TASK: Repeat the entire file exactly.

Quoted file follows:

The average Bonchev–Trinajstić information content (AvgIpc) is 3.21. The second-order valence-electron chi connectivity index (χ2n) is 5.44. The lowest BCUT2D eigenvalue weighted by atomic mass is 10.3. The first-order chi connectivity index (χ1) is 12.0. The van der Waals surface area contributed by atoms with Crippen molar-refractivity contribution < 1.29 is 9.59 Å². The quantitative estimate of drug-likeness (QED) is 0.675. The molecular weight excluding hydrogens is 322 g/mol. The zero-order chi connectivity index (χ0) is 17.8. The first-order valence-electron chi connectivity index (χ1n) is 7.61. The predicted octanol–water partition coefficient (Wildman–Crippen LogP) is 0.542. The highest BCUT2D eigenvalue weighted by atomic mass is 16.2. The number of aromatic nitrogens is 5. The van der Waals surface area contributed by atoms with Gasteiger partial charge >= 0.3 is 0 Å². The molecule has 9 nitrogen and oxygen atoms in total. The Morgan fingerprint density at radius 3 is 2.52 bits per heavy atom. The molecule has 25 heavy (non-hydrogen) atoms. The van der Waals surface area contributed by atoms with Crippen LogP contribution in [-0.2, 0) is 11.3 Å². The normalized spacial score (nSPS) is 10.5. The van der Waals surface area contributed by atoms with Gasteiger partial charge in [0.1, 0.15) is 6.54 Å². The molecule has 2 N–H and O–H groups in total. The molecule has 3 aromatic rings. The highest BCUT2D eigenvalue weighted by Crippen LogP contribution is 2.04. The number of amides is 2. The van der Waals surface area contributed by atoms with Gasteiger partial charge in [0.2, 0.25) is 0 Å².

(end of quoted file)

The average Bonchev–Trinajstić information content (AvgIpc) is 3.21. The second-order valence-electron chi connectivity index (χ2n) is 5.44. The lowest BCUT2D eigenvalue weighted by atomic mass is 10.3. The first-order chi connectivity index (χ1) is 12.0. The van der Waals surface area contributed by atoms with Crippen molar-refractivity contribution < 1.29 is 9.59 Å². The quantitative estimate of drug-likeness (QED) is 0.675. The molecular weight excluding hydrogens is 322 g/mol. The zero-order chi connectivity index (χ0) is 17.8. The first-order valence-electron chi connectivity index (χ1n) is 7.61. The predicted octanol–water partition coefficient (Wildman–Crippen LogP) is 0.542. The highest BCUT2D eigenvalue weighted by atomic mass is 16.2. The number of aromatic nitrogens is 5. The van der Waals surface area contributed by atoms with Gasteiger partial charge >= 0.3 is 0 Å². The molecule has 9 nitrogen and oxygen atoms in total. The Morgan fingerprint density at radius 3 is 2.52 bits per heavy atom. The molecule has 25 heavy (non-hydrogen) atoms. The van der Waals surface area contributed by atoms with Crippen LogP contribution in [-0.2, 0) is 11.3 Å². The normalized spacial score (nSPS) is 10.5. The van der Waals surface area contributed by atoms with Gasteiger partial charge in [0.1, 0.15) is 6.54 Å². The molecule has 2 N–H and O–H groups in total. The molecule has 3 aromatic rings. The highest BCUT2D eigenvalue weighted by Crippen LogP contribution is 2.04. The number of amides is 2. The van der Waals surface area contributed by atoms with Gasteiger partial charge in [0.2, 0.25) is 0 Å².